Status of the performing arts in Iceland during Covid
The general secretary of IETM urged us to share the status of the Icelandic performing arts during the covid 19 crisis. On the 16th of March the Icelandic government announced a ban on 100+ public gatherings. All public and private theatres and performing art companies shut their doors and have been closed since. A further ban of 20+ gatherings was introduced a week later. A rough estimate from Association of Independent theatres reveales that around 90 independent performances were cancelled in the period of 16th March until mid April but the effect of the coronavirus was apparent from the beginnig of March with slowing down of sales and cancelled events.
The first response from the government was to support the tourism industry. Companies have been allowed to reduce employment ratio to 25% with the unemployment funds covering up to 75% of the salary retroactive from 16th March. 20.000 individuals have already used this resort and more to be expected. This resort does still not apply to independent artists and many are struggling to meet the general requirements of the Directorate of Labour in Iceland for unemployment benefits.
Ministry of Culture announced last week that it would inject extra 750 millions ISK into the into cultural projects and support for the activities of sports clubs. This is a small amount compared to annual budget for culture and to be divided between culture and sports. All associations for artists have urged the ministry to spend this amount on individual artists rather than structues and public bodies. Hopefully the beneficiaries will be performing artists, musicians and those directly affected by the ban.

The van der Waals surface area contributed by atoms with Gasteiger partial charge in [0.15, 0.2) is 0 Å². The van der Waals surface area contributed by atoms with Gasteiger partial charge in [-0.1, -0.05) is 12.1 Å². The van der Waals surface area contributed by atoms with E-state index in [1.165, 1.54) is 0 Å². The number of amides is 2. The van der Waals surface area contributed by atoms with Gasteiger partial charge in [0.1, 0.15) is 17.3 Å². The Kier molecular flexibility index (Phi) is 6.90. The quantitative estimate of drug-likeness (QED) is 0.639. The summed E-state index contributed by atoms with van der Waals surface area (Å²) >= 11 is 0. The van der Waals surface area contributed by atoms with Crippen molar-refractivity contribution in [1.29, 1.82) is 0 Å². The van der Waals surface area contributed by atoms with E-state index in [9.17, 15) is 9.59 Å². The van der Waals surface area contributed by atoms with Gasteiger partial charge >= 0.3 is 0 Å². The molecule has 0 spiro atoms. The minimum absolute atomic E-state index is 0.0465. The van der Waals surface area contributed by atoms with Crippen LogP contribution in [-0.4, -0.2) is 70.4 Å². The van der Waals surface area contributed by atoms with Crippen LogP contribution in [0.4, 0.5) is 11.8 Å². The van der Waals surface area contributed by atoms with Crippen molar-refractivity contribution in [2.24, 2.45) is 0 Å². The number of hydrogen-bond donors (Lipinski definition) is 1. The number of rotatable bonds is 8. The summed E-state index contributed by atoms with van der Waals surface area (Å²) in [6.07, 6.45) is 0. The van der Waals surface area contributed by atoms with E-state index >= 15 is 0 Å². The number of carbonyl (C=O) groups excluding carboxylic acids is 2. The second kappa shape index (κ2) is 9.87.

The Association of Independent Theatres, Performing Arts Iceland and all unions for performing arts put out a survey of on the status of independent performing artists in the times of covid 19, following the example of other areas within arts and culture. We are hoping the survey will give us a clear picture on the status of the arts and some ideas from the field on how to support the arts.
The uncertainties are many regarding the future of arts in the aftermath of covid19 and many questions raised. When will the theatres open? When will the audience have the courage to go back to the theatre and public gatherings? How will the current public spending / support affect the culture in the coming months and years? The fear is that next year the state will have to cut spending and the first thing to be cut is support for culture and the arts.
With love, virtual hugs and support from Iceland, Friðrik Friðriksson, general manager of the Association of Independent Theatres in Iceland.